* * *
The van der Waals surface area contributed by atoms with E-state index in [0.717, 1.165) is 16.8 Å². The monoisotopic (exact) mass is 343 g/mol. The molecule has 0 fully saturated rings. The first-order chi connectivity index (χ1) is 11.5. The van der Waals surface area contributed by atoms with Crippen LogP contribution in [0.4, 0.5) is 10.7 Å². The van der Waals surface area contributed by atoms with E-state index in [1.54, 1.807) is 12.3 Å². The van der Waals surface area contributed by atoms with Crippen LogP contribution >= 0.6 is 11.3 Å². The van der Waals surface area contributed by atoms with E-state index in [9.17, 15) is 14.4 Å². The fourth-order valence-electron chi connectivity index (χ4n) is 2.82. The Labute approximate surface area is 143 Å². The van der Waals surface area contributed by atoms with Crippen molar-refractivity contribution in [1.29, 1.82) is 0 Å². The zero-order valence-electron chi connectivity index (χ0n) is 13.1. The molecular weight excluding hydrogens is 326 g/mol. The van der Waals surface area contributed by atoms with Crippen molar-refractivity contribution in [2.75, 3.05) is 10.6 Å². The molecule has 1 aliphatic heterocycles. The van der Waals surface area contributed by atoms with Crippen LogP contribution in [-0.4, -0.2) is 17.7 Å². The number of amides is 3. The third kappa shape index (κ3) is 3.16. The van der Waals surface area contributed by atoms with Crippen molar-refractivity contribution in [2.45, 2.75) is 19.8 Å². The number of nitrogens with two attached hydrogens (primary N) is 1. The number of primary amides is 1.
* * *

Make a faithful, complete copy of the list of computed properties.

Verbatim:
The van der Waals surface area contributed by atoms with E-state index in [0.717, 1.165) is 16.8 Å². The monoisotopic (exact) mass is 343 g/mol. The molecule has 0 fully saturated rings. The first-order chi connectivity index (χ1) is 11.5. The van der Waals surface area contributed by atoms with Crippen LogP contribution in [0.4, 0.5) is 10.7 Å². The van der Waals surface area contributed by atoms with E-state index in [1.54, 1.807) is 12.3 Å². The van der Waals surface area contributed by atoms with Crippen LogP contribution >= 0.6 is 11.3 Å². The van der Waals surface area contributed by atoms with E-state index in [9.17, 15) is 14.4 Å². The fourth-order valence-electron chi connectivity index (χ4n) is 2.82. The Labute approximate surface area is 143 Å². The van der Waals surface area contributed by atoms with Crippen molar-refractivity contribution in [1.29, 1.82) is 0 Å². The zero-order valence-electron chi connectivity index (χ0n) is 13.1. The molecular weight excluding hydrogens is 326 g/mol. The van der Waals surface area contributed by atoms with Crippen molar-refractivity contribution in [2.75, 3.05) is 10.6 Å². The molecule has 1 aliphatic heterocycles. The van der Waals surface area contributed by atoms with Crippen LogP contribution in [-0.4, -0.2) is 17.7 Å². The number of amides is 3. The third kappa shape index (κ3) is 3.16. The van der Waals surface area contributed by atoms with Crippen molar-refractivity contribution in [2.45, 2.75) is 19.8 Å². The number of nitrogens with two attached hydrogens (primary N) is 1. The number of primary amides is 1.